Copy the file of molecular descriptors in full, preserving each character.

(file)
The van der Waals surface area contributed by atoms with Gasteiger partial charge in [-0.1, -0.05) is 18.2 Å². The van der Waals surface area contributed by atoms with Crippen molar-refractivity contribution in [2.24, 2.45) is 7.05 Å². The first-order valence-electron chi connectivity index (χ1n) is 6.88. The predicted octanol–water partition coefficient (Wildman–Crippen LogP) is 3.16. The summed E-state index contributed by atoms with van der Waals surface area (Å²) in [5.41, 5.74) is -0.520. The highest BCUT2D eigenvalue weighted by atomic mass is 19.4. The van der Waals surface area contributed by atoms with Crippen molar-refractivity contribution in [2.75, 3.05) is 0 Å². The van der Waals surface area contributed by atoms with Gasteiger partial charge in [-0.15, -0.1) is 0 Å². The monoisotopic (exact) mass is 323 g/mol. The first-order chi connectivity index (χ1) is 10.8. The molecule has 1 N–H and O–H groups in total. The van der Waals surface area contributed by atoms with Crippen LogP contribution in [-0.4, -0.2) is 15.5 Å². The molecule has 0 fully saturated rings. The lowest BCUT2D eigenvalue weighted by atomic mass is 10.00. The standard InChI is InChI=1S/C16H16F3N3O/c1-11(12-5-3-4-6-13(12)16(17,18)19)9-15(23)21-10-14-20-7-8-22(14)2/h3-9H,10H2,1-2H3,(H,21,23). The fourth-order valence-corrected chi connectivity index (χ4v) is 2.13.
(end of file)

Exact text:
The van der Waals surface area contributed by atoms with Gasteiger partial charge in [-0.1, -0.05) is 18.2 Å². The van der Waals surface area contributed by atoms with Crippen molar-refractivity contribution in [2.24, 2.45) is 7.05 Å². The first-order valence-electron chi connectivity index (χ1n) is 6.88. The predicted octanol–water partition coefficient (Wildman–Crippen LogP) is 3.16. The summed E-state index contributed by atoms with van der Waals surface area (Å²) in [5.41, 5.74) is -0.520. The highest BCUT2D eigenvalue weighted by atomic mass is 19.4. The van der Waals surface area contributed by atoms with Crippen molar-refractivity contribution in [2.75, 3.05) is 0 Å². The van der Waals surface area contributed by atoms with Gasteiger partial charge in [-0.15, -0.1) is 0 Å². The monoisotopic (exact) mass is 323 g/mol. The first-order chi connectivity index (χ1) is 10.8. The molecule has 1 N–H and O–H groups in total. The van der Waals surface area contributed by atoms with Crippen LogP contribution in [-0.4, -0.2) is 15.5 Å². The molecule has 0 fully saturated rings. The lowest BCUT2D eigenvalue weighted by atomic mass is 10.00. The standard InChI is InChI=1S/C16H16F3N3O/c1-11(12-5-3-4-6-13(12)16(17,18)19)9-15(23)21-10-14-20-7-8-22(14)2/h3-9H,10H2,1-2H3,(H,21,23). The fourth-order valence-corrected chi connectivity index (χ4v) is 2.13.